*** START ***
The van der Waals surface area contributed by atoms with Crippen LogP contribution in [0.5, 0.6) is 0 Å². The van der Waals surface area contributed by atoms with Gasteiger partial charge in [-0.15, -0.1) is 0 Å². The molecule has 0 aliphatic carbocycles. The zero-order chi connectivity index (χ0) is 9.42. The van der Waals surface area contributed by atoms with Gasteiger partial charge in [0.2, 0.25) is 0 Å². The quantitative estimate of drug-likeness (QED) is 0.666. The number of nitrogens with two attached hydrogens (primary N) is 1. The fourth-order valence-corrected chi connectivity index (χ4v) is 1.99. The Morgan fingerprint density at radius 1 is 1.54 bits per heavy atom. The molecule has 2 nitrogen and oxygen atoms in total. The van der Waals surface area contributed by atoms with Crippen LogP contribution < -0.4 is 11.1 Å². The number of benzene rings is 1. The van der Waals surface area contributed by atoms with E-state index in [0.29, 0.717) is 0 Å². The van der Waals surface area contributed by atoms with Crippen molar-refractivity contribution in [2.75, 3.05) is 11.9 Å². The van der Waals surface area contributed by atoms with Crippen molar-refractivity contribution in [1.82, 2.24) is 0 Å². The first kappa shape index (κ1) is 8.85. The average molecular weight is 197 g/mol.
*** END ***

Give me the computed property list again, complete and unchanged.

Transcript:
The van der Waals surface area contributed by atoms with Crippen LogP contribution in [0.5, 0.6) is 0 Å². The van der Waals surface area contributed by atoms with Gasteiger partial charge in [-0.15, -0.1) is 0 Å². The molecule has 0 aliphatic carbocycles. The zero-order chi connectivity index (χ0) is 9.42. The van der Waals surface area contributed by atoms with Gasteiger partial charge in [0.2, 0.25) is 0 Å². The quantitative estimate of drug-likeness (QED) is 0.666. The number of nitrogens with two attached hydrogens (primary N) is 1. The fourth-order valence-corrected chi connectivity index (χ4v) is 1.99. The Morgan fingerprint density at radius 1 is 1.54 bits per heavy atom. The molecule has 2 nitrogen and oxygen atoms in total. The van der Waals surface area contributed by atoms with Crippen LogP contribution < -0.4 is 11.1 Å². The number of benzene rings is 1. The van der Waals surface area contributed by atoms with E-state index in [0.29, 0.717) is 0 Å². The van der Waals surface area contributed by atoms with Crippen molar-refractivity contribution in [2.75, 3.05) is 11.9 Å². The van der Waals surface area contributed by atoms with Crippen molar-refractivity contribution in [1.82, 2.24) is 0 Å². The first kappa shape index (κ1) is 8.85. The average molecular weight is 197 g/mol.